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  #11  
Old 1st April 2007, 10:37 PM
Ron Conte Ron Conte is offline
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Ron, say the Church finds itself with no priests because of martyrdom. The Church would have the temporal authority to elevate deacons or certain faithful laity to the priesthood in an emergency to feed the flock? Sammy.

Yes, the Church has the authority to ordain deacons and laypersons to the priesthood without the long process of sending men through the seminary and university.

Ron
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  #12  
Old 1st April 2007, 11:19 PM
CRW
 
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Strange but fact: The Pope does not have to be a priest or bishop to be elected, but if he is elected, he must be ordained a bishop.

Cecil
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  #13  
Old 2nd April 2007, 12:59 PM
MA MA is offline
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Ron,

In Tradition; could the sign of the cross , palm sunday and many of the things we do in holy week could fall into tradition?
-are only catholics the one who do the sign of the cross or do other christians do the same?

Thanks,

MA
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  #14  
Old 2nd April 2007, 01:17 PM
Nathan
 
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Originally Posted by Ron Conte View Post
Tradition is 'the deeds wrought by God in the history of salvation.'

The Magisterium is not the Pope and the Bishops. The Magisterium is an ability and authority, given as a gift to the whole Church, but exercised only by the Pope and the Bishops, to teach the truths of Sacred Tradition and Sacred Scripture.

Ron, as an Eastern Christian, I deeply appreciate your definition of Tradition. As my fellow churchman Jaraslov Pelikan once said in his book, The Vindication of Tradition, Tradition is the living faith of the dead, not the dead faith of the living. Tradition is living, dynamic, and lived-out. It is not merely a set of propositions passed down, but a life that we live out, which we have received from those before us who lived that life.

You once said that even a muslim who prostrates in prayer passes on Tradition in an attenuated sense. This is true, especially since by prostrating, the Muslim lives out something that, though perverted, he has received via Holy Tradition from Christians. My wife was raised in Saudi Arabia, and has many traumatic associations with all things Islam. I once took her to a Chaldean Church Liturgy presided by the Patriarch of Babylon Mar Dinka himself. We had to leave because she felt so many associations with negative experiences from her childhood. THis is because Muhammed stole nearly everything good that he taught from this liturgical Tradition (that is, whatever he did not steal from Judaism of Ethiopian Orthodoxy, the two other influences on his thought).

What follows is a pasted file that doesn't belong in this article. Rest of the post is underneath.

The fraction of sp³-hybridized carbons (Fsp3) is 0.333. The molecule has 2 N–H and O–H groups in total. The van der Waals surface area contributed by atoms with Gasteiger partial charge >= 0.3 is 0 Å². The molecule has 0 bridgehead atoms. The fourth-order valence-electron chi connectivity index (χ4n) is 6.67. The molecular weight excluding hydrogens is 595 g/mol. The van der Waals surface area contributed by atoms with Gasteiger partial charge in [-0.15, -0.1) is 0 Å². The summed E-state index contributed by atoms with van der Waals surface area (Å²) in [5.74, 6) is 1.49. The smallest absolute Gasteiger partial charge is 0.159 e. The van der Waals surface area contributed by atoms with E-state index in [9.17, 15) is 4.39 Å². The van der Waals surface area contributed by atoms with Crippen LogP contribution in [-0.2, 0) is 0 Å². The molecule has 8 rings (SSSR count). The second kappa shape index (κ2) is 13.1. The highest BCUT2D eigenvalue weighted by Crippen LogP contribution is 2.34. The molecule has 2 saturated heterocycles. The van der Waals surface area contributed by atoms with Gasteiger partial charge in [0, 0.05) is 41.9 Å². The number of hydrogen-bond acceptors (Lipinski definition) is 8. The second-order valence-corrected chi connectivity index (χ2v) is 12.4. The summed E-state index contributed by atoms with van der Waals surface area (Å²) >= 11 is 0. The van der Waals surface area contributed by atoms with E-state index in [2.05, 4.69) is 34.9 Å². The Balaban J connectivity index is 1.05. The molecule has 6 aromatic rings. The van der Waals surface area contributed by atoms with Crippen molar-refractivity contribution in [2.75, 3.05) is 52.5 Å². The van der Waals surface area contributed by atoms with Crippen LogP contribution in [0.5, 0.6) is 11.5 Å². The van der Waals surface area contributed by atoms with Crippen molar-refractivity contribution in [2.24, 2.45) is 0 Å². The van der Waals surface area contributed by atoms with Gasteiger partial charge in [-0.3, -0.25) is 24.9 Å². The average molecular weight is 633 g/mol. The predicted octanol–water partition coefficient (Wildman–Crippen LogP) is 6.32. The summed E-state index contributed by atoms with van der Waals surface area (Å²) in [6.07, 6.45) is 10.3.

Ron, a question regarding your second statement in above quote. What is the role of reception in "Magisterium?" There have been cases in the past in which a council that was supposedly a general or ecumencial council decided certain things that were universally, unanimously, and violently rejected by the entire body of Lay Faithful. The Orthodox Church emphasizes that for a council to be truly ecumenical, it must not only have to have the majority vote of the bishops in union with their universal head, but also the "universal reception" of the CHurch at large.
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  #15  
Old 2nd April 2007, 01:52 PM
Ron Conte Ron Conte is offline
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What is the role of reception in "Magisterium?" There have been cases in the past in which a council that was supposedly a general or ecumencial council decided certain things that were universally, unanimously, and violently rejected by the entire body of Lay Faithful. The Orthodox Church emphasizes that for a council to be truly ecumenical, it must not only have to have the majority vote of the bishops in union with their universal head, but also the "universal reception" of the CHurch at large.

The Orthodox position that the Church must accept Concilar definitions for these to be valid is an heretical position. The Church teaches that doctrinal definitions of Councils, approved by the Pope, are infallible per se, regardless of how many or how few of the faithful accept the teaching. The same is true of papal infallibility, the Pope's infallible teachings are infallible per se, in and of themselves, and not by reason of their acceptance by the Bishops and the faithful.

There are no examples of infallible teachings unanimously or violently rejected by the entire body of the lay faithful. Councils do not only teach infallibly, they also teach non-infallibly and they also make practical decisions under the temporal authority of the Church.
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  #16  
Old 2nd April 2007, 01:54 PM
Ron Conte Ron Conte is offline
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Originally Posted by MA View Post
Ron,

In Tradition; could the sign of the cross , palm sunday and many of the things we do in holy week could fall into tradition?
-are only catholics the one who do the sign of the cross or do other christians do the same?

Thanks,

MA

In my view, making the sign of the cross falls under Tradition, so does our spiritual and liturgical life in general. However, the specifics of liturgical acts are not Tradition, since these can be modified readily by the Church from time to time.